Partitioning the vector so that the first variables are and the remaining variables are . We wish to prove that, when a nonstationary VAR(p) representation of the form shown in equation (A) exists, the first columns of the matrix must be the same as the corresponding columns of the identity matrix .
We begin by forming a basis of the space of vectors such that is . Since the first elements of are assumed to be and there are no cointegrating relations linking these variables, one such basis is the matrix:
Therefore, the space of linear combinations is spanned by the space of vectors for any nonzero vector . Since the elements of must be stationary, it can always be written using a Wold representation of the form:
Now note that the VAR(p) can be written as . Premultipling both sides of equation (C) by the expression and simplifying, one obtains the restriction that:
|Full Sample||All I(1)||At least one I(0)||0.093||0.485||1.000||0.924|
|Full Sample||All I(0)||All I(1)||0.000||0.000||0.000||0.000|
|I(1) Subsample||All I(1)||At least one I(0)||0.363||0.101||1.000||0.903|
|I(1) Subsample||All I(0)||All I(1)||0.000||0.000||0.000||0.000|
Notes: For each sample, the top line reports the p-value for the null hypothesis of a unit root using a version of the CADF panel unit root test devised in Pesaran (2007). In our test, we constructed a "Ztbar" statistic by taking the average of normalized t-statistics across industries, using simulated first and second moments. Asymptotically, this statistic is normally distributed under the null (see Im, Pesaran and Shin ) , a fact that we use to compute the p-value under the null.. Results are not meaningfuly affected when we instead use the critical values in Pesaran. In an alternative specification, we include a "Trend" to allow for trend-stationary under the alternative hypothesis, doing so does not affect our tests results. These tests are robust for cross-sectional dependence and serial correlation. The number of included lagged differences for each industry was chosen by a sequential t-test criterion in which lags were dropped until that lag was significant at 10 percent for more than 10 percent of the industries. The bottom line for each dataset reports the p-value for the Hadri (1999) panel test, which maintains the null of stationarity. All tests control for fixed and aggregate effects. The Pesaran test is robust for serial correlation and generic forms of cross-sectional error correlation. The results of the Hadri test are robust to serially correlated errors and heteroskedasticity.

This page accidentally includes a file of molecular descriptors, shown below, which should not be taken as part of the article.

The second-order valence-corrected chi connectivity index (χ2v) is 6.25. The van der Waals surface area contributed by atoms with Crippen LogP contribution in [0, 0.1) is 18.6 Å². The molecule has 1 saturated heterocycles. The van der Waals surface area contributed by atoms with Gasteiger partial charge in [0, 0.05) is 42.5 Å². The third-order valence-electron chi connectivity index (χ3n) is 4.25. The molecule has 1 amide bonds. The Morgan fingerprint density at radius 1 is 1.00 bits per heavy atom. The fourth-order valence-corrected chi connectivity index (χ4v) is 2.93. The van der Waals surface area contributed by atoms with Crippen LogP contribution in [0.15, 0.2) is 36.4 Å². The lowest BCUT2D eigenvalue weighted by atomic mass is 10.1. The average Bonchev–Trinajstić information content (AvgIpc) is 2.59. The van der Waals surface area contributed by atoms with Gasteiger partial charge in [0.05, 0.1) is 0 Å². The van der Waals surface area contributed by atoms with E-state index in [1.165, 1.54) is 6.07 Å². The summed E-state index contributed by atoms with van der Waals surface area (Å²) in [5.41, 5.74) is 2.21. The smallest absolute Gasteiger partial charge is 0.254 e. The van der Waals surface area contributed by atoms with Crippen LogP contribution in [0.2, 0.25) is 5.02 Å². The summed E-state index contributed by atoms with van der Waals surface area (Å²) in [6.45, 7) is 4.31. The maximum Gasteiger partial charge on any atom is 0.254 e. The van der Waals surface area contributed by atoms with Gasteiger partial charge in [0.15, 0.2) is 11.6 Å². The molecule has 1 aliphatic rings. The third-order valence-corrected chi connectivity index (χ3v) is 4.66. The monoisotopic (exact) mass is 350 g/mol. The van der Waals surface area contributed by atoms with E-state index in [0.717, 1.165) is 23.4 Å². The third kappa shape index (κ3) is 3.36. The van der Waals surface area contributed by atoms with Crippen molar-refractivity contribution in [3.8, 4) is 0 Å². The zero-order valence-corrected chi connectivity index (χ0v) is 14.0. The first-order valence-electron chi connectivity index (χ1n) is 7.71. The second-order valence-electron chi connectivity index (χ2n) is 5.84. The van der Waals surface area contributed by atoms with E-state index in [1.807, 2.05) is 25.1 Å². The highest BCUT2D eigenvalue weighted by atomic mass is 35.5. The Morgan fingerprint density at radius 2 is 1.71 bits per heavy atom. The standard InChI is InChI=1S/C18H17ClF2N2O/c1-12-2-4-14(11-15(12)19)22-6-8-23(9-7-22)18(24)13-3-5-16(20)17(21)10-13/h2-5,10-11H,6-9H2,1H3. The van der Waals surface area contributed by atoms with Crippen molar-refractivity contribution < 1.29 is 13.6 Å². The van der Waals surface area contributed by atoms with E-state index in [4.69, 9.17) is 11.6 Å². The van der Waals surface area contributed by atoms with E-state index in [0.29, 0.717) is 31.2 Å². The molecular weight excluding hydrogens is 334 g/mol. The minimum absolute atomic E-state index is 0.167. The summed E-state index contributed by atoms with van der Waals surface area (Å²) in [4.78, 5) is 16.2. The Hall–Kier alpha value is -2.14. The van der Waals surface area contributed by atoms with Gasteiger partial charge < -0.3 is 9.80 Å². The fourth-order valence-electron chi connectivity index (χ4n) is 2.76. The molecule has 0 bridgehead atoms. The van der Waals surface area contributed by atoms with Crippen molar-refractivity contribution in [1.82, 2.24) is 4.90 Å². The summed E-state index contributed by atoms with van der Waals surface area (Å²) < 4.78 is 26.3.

Note: Listed p-values are for the null of no cointegration for the statistics described in Pedroni(2001). For the homogeneous specification, residuals are from a cointegrating vector that was fitted using a pooled DOLS specification that included 25 leads and lags of the first-difference of the independent variables. The heterogeneous specifications were estimated using a group-mean DOLS estimator that included 8 leads and 16 lags of the first-differenced independent variables. All estimators control for group fixed effects and and time effects. The results of these tests were unchanged when we restricted the output elasticity to unity.
|Long Run Elasticity of Capital to||Full Panel||I(1) Panel|
|HOM: Pooled DOLS User Cost||-0.965||-1.000|
|HOM: Pooled DOLS User Cost||(0.064)||(0.072)|
|HOM: Pooled DOLS Sample Size||1,560||975|
|HET: Group Mean DOLS User Cost||-0.536||-0.845|
|HET: Group Mean DOLS User Cost||(0.039)||(0.056)|
|HET: Group Mean DOLS Sample Size||2,208||1,380|
|Long Run Elasticity of Capital to||Full PanelHOM||Full PanelHET-W||I(1) Panel HOM||I(1) Panel HET-W|
|User Cost ()||-0.615||-0.477||-0.767||-0.826|
|User Cost ()||(0.067)||(0.048)||(0.079)||(0.054)|